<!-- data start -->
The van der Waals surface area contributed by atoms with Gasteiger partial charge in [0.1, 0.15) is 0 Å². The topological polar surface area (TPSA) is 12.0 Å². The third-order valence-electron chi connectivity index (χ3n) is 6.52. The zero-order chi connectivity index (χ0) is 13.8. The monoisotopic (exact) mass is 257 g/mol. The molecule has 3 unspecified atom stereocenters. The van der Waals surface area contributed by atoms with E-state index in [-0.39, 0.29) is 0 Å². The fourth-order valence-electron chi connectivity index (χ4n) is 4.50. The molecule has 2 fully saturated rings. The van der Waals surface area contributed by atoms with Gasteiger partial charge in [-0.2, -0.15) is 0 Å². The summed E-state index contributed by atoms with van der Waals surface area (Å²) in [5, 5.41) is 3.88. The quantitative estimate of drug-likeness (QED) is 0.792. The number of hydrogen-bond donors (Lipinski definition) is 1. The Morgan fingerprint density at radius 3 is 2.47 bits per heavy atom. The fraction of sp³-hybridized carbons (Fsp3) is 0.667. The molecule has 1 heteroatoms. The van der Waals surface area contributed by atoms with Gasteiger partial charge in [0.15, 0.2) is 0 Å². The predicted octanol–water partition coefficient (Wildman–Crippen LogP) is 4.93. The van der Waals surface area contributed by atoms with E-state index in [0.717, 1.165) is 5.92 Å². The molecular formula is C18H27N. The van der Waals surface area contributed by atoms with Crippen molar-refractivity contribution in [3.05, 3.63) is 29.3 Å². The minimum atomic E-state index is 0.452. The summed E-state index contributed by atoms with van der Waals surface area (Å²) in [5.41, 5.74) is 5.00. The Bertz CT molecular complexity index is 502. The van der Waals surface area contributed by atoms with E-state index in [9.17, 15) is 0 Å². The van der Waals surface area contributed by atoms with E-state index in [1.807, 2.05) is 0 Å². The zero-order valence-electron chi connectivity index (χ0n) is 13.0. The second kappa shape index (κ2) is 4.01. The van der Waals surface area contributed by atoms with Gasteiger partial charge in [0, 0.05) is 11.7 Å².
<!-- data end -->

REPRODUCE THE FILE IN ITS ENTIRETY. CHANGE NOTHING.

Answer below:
The van der Waals surface area contributed by atoms with Gasteiger partial charge in [0.1, 0.15) is 0 Å². The topological polar surface area (TPSA) is 12.0 Å². The third-order valence-electron chi connectivity index (χ3n) is 6.52. The zero-order chi connectivity index (χ0) is 13.8. The monoisotopic (exact) mass is 257 g/mol. The molecule has 3 unspecified atom stereocenters. The van der Waals surface area contributed by atoms with E-state index in [-0.39, 0.29) is 0 Å². The fourth-order valence-electron chi connectivity index (χ4n) is 4.50. The molecule has 2 fully saturated rings. The van der Waals surface area contributed by atoms with Gasteiger partial charge in [-0.2, -0.15) is 0 Å². The summed E-state index contributed by atoms with van der Waals surface area (Å²) in [5, 5.41) is 3.88. The quantitative estimate of drug-likeness (QED) is 0.792. The number of hydrogen-bond donors (Lipinski definition) is 1. The Morgan fingerprint density at radius 3 is 2.47 bits per heavy atom. The fraction of sp³-hybridized carbons (Fsp3) is 0.667. The molecule has 1 heteroatoms. The van der Waals surface area contributed by atoms with Gasteiger partial charge in [0.15, 0.2) is 0 Å². The predicted octanol–water partition coefficient (Wildman–Crippen LogP) is 4.93. The van der Waals surface area contributed by atoms with E-state index in [0.717, 1.165) is 5.92 Å². The molecular formula is C18H27N. The van der Waals surface area contributed by atoms with Crippen molar-refractivity contribution in [3.05, 3.63) is 29.3 Å². The minimum atomic E-state index is 0.452. The summed E-state index contributed by atoms with van der Waals surface area (Å²) in [5.41, 5.74) is 5.00. The Bertz CT molecular complexity index is 502. The van der Waals surface area contributed by atoms with E-state index in [9.17, 15) is 0 Å². The van der Waals surface area contributed by atoms with E-state index in [1.807, 2.05) is 0 Å². The zero-order valence-electron chi connectivity index (χ0n) is 13.0. The second kappa shape index (κ2) is 4.01. The van der Waals surface area contributed by atoms with Gasteiger partial charge in [0, 0.05) is 11.7 Å².